Readers who decry "the nanny state" are not going to be happy with the latest American Heart Association release, stating we are a bunch of sugarholics and our habit is killing us.
The recommendations are stiff. Only 100-150 calories of sugar per day? A single soda contains 130.
The accompanying scientific report identifies the real villain, not sugar but high fructose corn syrup, which from a dietary standpoint is just like sugar and is used in other products like fruit drinks, yogurt and mixed drinks.
A Washington Post story on the announcement adds some other sources of sugar you may not be aware of, like spaghetti sauce, salad dressing, and all kinds of packaged foods. Labeling laws require sugar content be listed in grams, but processors may list refined and natural sugars separately.
There is an irony here. American sugar costs more than sugar elsewhere, due to tariffs meant to protect domestic supplies. Thus there is a growing gray market for "real Coca-Cola" from Mexico, which uses cane sugar instead of corn syrup.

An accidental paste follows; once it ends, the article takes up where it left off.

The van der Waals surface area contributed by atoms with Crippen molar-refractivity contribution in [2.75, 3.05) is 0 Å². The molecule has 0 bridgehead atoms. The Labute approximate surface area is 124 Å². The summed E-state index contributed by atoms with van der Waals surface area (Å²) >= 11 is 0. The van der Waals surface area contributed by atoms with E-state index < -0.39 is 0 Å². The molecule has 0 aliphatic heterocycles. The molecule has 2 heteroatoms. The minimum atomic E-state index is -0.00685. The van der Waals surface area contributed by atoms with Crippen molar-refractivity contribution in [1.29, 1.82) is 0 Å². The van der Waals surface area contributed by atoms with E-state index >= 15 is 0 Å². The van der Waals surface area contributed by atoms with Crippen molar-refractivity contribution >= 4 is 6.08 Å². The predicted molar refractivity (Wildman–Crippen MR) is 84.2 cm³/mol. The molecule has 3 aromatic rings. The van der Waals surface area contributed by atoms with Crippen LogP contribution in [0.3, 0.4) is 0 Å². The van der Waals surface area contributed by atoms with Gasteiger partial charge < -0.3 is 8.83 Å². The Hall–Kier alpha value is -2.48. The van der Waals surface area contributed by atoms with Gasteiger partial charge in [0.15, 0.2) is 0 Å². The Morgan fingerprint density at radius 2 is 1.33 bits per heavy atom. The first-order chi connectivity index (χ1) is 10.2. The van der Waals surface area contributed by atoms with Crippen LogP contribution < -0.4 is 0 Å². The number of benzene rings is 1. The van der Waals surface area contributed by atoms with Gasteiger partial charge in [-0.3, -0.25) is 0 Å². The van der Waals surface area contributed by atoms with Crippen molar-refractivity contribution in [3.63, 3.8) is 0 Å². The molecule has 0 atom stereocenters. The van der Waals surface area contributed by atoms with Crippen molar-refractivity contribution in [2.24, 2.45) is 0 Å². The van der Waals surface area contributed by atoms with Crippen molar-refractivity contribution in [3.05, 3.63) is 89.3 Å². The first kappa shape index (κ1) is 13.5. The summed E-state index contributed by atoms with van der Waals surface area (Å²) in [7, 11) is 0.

As people come to America, moreover, they adapt to the American diet, becoming sugarholics. A classic 1995 study showed second-generation Mexican immigrants had much worse diets than their mothers, mainly due to added sugar. Since then the problem has only grown worse.
Let me finish by bringing this story home. My wife loves Dr Pepper. She drinks it instead of coffee. She is proud of holding herself to 2 cans a day, and in the evening she prefers salty snacks.
But she's still doing double her total recommended sugar intake, just from those two cans of soda.
Wish me luck getting her to cut back.
Good luck to you, too.
This post was originally published on Smartplanet.com